Kavanaugh’s statements both in and about his opinion in Garza v. Hargan, involving the undocumented teenager who sought an abortion, are frankly dishonest. (Reminder about the facts: the teenager, Jane Doe, discovered she was pregnant after arriving in this country. As an undocumented minor, she was in the custody of the Department of Health and Human Services’ Office of Refugee Resettlement (ORR). Although she had third parties willing and able to transport her to all the medical appointments and to pay for the procedures, ORR refused to allow her to leave the facility she was staying in to get the abortion.)
- Yesterday, Kavanaugh described the case as being about parental notification. But Doe had already met the requirements of Texas law for a minor seeking an abortion without parental notification, and there was no federal parental notification policy in place, nor did the government say that it was defending one. There was no regulation, no enactment about parental notification. Instead, there was a government official – the head of ORR – who refused to allow any young women in ORR custody to get abortions.
- In his opinion, Kavanaugh described the issue as being about whether the government was justified in wanting Jane Doe to be “in a better place” – that is, with a sponsor (like a foster family) – before she had the abortion. But the government did not make this argument either Instead, the government argued that it should not have to “facilitate” the abortion by allowing Doe to be taken to the clinic by a third party and that Doe could always get the abortion by leaving the country or finding a sponsor. So the “better place” argument of Kavanaugh’s dissent was a fabrication.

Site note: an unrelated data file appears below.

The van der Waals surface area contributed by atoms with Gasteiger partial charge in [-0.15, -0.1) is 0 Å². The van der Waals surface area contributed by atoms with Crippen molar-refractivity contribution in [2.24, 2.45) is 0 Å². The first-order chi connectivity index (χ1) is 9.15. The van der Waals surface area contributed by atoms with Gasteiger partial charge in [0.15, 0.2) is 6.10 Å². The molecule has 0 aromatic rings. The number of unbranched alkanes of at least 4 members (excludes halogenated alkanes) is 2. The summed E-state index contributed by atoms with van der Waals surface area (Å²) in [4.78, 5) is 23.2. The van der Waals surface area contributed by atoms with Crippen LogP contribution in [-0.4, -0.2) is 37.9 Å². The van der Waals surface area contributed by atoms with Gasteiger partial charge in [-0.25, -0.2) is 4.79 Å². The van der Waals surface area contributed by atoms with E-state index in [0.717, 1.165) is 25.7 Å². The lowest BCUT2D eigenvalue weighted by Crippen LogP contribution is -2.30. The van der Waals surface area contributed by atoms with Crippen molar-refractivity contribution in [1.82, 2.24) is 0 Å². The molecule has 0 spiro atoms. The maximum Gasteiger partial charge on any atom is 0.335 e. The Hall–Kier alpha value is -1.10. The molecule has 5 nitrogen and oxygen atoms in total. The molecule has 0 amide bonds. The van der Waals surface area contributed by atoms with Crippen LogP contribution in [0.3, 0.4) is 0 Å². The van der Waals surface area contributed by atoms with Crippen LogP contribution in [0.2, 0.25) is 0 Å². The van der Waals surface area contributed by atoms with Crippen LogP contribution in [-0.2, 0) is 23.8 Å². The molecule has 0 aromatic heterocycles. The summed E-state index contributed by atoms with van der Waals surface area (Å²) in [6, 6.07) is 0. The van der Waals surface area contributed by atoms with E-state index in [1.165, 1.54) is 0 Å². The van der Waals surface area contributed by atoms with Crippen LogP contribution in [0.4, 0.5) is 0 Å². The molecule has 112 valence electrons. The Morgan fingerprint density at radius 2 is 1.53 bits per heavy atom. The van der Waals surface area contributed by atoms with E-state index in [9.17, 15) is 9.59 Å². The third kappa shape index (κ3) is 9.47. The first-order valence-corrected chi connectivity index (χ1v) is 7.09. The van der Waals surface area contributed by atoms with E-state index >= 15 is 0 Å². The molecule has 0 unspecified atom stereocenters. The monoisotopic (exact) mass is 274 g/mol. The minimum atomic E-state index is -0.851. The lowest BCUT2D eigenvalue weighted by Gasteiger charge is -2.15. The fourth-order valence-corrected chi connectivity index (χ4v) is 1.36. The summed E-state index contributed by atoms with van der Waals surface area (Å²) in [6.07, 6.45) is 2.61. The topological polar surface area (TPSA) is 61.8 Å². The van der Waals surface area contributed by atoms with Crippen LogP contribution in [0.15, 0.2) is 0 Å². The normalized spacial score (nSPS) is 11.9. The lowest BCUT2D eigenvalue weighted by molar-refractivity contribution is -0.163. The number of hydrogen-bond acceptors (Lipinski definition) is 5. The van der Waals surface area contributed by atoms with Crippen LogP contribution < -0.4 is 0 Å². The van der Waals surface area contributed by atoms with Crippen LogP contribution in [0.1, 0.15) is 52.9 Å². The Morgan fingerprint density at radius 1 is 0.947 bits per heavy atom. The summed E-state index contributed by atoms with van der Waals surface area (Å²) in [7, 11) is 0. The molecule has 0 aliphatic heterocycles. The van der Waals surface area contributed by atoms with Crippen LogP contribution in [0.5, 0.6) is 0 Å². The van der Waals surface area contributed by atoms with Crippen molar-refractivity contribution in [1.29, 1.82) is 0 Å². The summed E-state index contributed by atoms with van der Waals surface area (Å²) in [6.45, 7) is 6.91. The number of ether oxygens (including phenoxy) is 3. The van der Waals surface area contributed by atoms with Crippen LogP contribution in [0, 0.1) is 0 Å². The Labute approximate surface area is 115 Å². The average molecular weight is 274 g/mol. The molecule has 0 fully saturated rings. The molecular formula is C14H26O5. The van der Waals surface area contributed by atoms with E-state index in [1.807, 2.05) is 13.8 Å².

- Yesterday, Kavanaugh suggested that his opinion made clear that the federal government would have to allow Doe to leave the shelter for an abortion if no sponsor was found by a particular date. But that’s not what the opinion said. It contained no such assurance.
- And then there is the timing. Before the Garza opinion, Kavanaugh was not on Trump’s list of potential nominees. Afterwards, he was. As Senator Blumenthal suggested, that looks like he was auditioning.
Kavanaugh’s views about unenumerated rights, like the right to privacy, are very crabbed. At the end of the day, Senator Kamala Harris asked Kavanaugh about Griswold and Eisenstadt. (Griswold struck down a law precluding married couples from using contraception; Eisenstadt extended the holding to unmarried people.) Kavanaugh’s answer was very troubling. He said that he agreed with Justice White’s concurrence in Griswold because it was rooted in a line of cases having to do with family autonomy. And in Eisenstadt, White declined to reach the question of unmarried individuals’ access to contraception. I hope that there will be some follow-up questions on this today.
Judge Kavanaugh did one important and good thing yesterday. He unequivocally embraced Brown v. Board of Education. To be honest, it is depressing to have to praise that embrace. But after Justice Gorsuch’s squirming on the question of Brown and Trump district court nominee Wendy Vitter’s absolute refusal to say whether it was rightly decided, Kavanaugh’s rejection of Jim Crow was a relief.